“Friends, we can’t spend so much time feeling frustrated about General Conference and worrying about what’s going to happen in the next few years that we do not participate in the miracle-working power of Jesus Christ,” he said. “I’m tired of worrying about the United Methodist Church, and I’m not going to do it anymore.”
Emily Ballard talked about her participation on an Imagination No Malaria press-conference panel at General Conference. She also shared the denomination’s rollout of a new “Abundant Health” campaign to reach 1 million children with life-saving interventions between 2017 and 2020. Participation in the campaign will help churches meet the “global health” focus in the “4 Areas of Focus,” she said.
> Del Holley shared the story of Jesus, the disciples, the hungry crowd, and the loaves and fishes during his Lay Leader’s Address. “[Jesus] didn’t tell them to favor any particular age group, or skin color, or gender. He didn’t say, ‘Make sure to stay away from the Samaritans,’” Holley said. “The only instruction recorded is, ‘You feed them.’” (See complete report.)
> Rev. David Graves received a standing ovation and was endorsed by the Annual Conference as a nominee for bishop. The Southeastern Jurisdictional Conference election begins July 13 at Lake Junaluska.
> Bishop Richard Looney opened the morning with a Bible study on Psalm 40 (“I waited patiently for the Lord”), mixing humor about aging with examples of how God blesses us. “If we just look, we are overwhelmed with God’s blessings,” he said. “God’s great gift is God himself.”
> The Committee on Rules and Order presented a revision to “Rule 38,” clarifying the process of the Extended Cabinet acting on behalf of the Annual Conference between sessions. The revision was approved. (See pages 19 and 31 in the “Book of Reports.”)
> The Cabinet’s Report included resolutions for discontinuance of Mount Olive UMC, Rural Retreat, Va., and Pleasant Hill UMC, Grayson County, Va. The Rev. Charles Maynard said that the closings “should not be seen as a defeat, any more than we see the deaths of our colleagues as a defeat. We need that moment of celebration for the ministries that have occurred.” The resolutions were approved.
> The Congregational Development Team report featured four ministries that received funding: Shades of Grace, Kingsport, Tenn.; Bethlehem-Wiley, Chattanooga, Tenn.; The Connexion, Sevierville, Tenn.; and Leonard Memorial of the Galax Circuit, Va.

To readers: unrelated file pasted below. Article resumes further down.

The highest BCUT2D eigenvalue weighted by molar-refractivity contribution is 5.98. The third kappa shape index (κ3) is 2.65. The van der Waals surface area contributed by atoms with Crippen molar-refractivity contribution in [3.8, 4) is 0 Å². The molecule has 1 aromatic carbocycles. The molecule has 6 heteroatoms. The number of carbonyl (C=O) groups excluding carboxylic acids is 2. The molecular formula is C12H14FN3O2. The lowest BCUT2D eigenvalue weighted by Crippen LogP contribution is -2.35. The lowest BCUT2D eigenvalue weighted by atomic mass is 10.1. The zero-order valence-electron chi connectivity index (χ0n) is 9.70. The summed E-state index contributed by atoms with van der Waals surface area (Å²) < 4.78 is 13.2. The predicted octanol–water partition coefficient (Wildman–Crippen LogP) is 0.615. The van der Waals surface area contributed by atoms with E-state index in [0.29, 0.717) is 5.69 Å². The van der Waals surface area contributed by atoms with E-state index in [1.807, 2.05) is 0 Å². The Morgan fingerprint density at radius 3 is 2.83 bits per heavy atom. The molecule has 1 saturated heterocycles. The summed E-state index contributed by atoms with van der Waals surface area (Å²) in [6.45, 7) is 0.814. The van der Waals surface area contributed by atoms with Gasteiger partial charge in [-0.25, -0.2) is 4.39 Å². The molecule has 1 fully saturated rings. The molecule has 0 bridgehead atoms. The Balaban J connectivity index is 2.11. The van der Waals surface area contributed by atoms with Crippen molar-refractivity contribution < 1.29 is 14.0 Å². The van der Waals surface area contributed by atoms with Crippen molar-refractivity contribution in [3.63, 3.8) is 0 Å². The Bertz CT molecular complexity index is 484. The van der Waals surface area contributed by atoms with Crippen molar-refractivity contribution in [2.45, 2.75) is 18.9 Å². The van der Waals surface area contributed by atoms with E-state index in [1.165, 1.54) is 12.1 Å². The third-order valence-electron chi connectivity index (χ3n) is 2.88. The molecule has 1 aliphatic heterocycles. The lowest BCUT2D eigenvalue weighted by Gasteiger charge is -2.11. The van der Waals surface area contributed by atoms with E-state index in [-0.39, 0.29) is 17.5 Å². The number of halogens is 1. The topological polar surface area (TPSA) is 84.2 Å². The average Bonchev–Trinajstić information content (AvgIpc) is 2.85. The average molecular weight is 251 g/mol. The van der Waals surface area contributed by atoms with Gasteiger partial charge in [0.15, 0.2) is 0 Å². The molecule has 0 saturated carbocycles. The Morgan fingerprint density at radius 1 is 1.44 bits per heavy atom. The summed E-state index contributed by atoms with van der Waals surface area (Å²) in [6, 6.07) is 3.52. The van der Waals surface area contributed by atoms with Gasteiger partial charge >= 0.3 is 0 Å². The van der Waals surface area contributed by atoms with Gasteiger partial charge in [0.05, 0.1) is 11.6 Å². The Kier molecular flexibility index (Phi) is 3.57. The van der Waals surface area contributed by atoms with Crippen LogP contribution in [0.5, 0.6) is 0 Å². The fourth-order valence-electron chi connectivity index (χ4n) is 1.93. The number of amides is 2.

> The Holston Conference Foundation reported a record high in assets managed: $102.8 million in 2015. Forty percent of the assets are owned by local churches, Executive Director Roger Redding said. He also reported 42 new accounts, $4.9 million in deposits, and $6.8 million in distributions.
> Graves preached on Ephesians 3:1-7 during the Memorial Service, honoring 32 clergy and clergy spouses who died within the last year. He recalled the witness that Rev. John Bacon and Rev. Bill Horner shared in his own life. “It was a call and an apostolic vocation,” he said.
> The truck carrying Hands-on Mission kits for Liberia was delayed and is expected on Tuesday. The food, health and school supplies collected by local churches for Zimbabwe are on the way to Africa, Bishop Dindy Taylor reported.
> Eight members from the Galax Circuit held signs protesting gay clergy outside Stuart Auditorium during the morning session. “It’s against the Bible,” said one of the protesters, holding a sign stating, “God’s word never changes.”
> During the delegation’s report, Graves invited members to an informational meeting about General Conference, to be held 3 p.m., Sunday, June 12, in the Parish Hall at Church Street United Methodist Church, Knoxville, Tenn.
Download complete Tuesday edition (Holston Annual Conference 2016)
Annette Spence is editor of The Call, the Holston Conference newspaper.